Village Schools

The Yellow Springs High School Student Assistance Team provides a network of student services to Yellow Springs youth. From left to right are Sarah Lowe, Kevin O’Brien, Vickie Hitchcock and Robin Fast.

Team offers aid, support to students

In response to concerns that Yellow Springs district officials have reached for controversial measures such as drug dogs in lieu of networked student support services, a group of dedicated personnel would like the community to know that there are eyes and ears on the ground to help troubled students in the Yellow Springs schools.

Collectively known as the Student Assistance Team (SAT), this group of teachers, counselors, and administrators has a mission to reach out with non-punitive support measures at the first sign that a student might need intervention.

Whether working to ensure that a student has lunch every day, following up on a teacher or parent referral that a student seems depressed, or conferencing on test-taking modifications to improve performance, the SAT seeks to address the social, academic and emotional issues faced by Yellow Springs youth.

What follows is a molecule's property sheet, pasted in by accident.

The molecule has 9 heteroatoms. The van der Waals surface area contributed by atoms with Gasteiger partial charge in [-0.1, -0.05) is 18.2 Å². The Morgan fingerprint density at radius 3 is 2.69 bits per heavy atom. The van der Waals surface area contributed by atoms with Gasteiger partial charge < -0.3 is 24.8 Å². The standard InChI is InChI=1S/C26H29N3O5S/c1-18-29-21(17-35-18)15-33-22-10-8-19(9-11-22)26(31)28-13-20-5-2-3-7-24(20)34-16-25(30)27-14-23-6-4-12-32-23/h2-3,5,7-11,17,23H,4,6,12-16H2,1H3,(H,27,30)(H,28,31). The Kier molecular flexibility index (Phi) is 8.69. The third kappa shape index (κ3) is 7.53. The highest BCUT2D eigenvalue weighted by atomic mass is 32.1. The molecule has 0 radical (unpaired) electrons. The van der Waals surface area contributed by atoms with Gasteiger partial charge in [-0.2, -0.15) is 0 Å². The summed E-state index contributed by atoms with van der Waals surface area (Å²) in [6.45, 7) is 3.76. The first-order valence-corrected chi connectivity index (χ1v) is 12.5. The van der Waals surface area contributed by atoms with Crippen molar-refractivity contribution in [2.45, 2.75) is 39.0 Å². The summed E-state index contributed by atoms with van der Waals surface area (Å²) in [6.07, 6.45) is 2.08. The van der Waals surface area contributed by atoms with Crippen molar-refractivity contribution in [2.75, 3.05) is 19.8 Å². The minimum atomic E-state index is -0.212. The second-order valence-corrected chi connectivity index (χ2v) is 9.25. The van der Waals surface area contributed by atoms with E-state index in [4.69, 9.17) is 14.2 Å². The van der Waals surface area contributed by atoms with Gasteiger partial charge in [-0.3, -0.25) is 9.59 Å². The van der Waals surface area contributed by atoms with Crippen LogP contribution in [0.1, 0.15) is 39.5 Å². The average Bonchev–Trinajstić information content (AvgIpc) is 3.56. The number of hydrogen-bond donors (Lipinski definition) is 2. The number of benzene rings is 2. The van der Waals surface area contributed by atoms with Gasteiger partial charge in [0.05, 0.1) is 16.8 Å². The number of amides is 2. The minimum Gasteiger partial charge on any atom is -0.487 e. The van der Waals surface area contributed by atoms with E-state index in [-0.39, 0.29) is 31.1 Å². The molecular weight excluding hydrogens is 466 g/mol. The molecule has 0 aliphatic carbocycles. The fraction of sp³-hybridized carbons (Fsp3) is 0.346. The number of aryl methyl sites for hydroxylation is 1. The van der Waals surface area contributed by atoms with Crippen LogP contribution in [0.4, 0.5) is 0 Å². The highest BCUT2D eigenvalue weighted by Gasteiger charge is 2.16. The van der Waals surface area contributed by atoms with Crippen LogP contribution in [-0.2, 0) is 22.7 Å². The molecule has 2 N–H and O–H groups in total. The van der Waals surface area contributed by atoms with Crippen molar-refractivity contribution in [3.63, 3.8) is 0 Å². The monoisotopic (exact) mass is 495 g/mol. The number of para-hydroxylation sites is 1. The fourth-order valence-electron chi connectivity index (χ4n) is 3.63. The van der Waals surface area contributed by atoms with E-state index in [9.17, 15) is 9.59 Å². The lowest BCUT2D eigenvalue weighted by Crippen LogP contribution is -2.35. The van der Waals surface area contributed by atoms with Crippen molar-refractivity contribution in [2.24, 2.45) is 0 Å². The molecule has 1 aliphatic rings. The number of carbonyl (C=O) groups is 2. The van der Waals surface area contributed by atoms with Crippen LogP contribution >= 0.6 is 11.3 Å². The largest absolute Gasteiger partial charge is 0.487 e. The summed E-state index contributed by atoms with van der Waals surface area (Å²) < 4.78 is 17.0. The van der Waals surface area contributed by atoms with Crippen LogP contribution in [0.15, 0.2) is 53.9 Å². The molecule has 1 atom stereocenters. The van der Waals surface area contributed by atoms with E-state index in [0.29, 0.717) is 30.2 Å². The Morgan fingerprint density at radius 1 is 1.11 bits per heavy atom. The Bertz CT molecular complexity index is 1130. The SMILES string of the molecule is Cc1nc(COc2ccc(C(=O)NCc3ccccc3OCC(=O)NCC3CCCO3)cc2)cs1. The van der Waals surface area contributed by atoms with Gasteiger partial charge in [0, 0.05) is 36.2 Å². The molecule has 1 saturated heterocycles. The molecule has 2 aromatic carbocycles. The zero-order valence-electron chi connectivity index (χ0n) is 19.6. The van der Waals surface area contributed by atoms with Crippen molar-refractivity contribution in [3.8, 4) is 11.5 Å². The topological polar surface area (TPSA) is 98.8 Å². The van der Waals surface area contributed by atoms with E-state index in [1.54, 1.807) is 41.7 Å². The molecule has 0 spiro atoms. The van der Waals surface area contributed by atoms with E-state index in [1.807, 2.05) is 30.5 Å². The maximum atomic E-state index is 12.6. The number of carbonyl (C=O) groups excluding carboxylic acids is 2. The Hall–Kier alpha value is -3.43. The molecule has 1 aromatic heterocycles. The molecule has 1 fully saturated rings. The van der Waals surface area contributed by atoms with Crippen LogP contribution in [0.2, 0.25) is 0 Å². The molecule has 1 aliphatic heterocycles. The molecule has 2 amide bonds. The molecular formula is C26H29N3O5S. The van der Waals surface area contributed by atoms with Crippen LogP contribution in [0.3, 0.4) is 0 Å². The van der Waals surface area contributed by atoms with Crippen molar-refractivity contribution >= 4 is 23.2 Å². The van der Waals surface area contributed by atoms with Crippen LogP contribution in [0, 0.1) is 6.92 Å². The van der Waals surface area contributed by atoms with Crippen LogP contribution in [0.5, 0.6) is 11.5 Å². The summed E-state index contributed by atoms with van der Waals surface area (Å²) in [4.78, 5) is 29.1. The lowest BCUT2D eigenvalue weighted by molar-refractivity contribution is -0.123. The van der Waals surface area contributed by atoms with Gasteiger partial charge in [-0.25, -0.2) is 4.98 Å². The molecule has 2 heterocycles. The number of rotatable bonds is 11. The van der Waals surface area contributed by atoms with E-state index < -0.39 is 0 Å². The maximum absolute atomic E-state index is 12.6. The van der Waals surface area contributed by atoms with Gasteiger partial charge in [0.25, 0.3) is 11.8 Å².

Formed 20 years ago, the SAT serves about 30 students annually, out of a total middle school/high school enrollment of 360. Roughly 12 of these are substance abuse cases, including tobacco.

The SAT consists of health and physical education teachers Kevin O’Brien and Sarah Lowe, guidance counselor Robin Fast, and technology assistant and Vice Principal Vickie Hitchcock. The SAT was designed to take a holistic approach to fostering student success by creating channels of communication between parents, teachers, and administrators.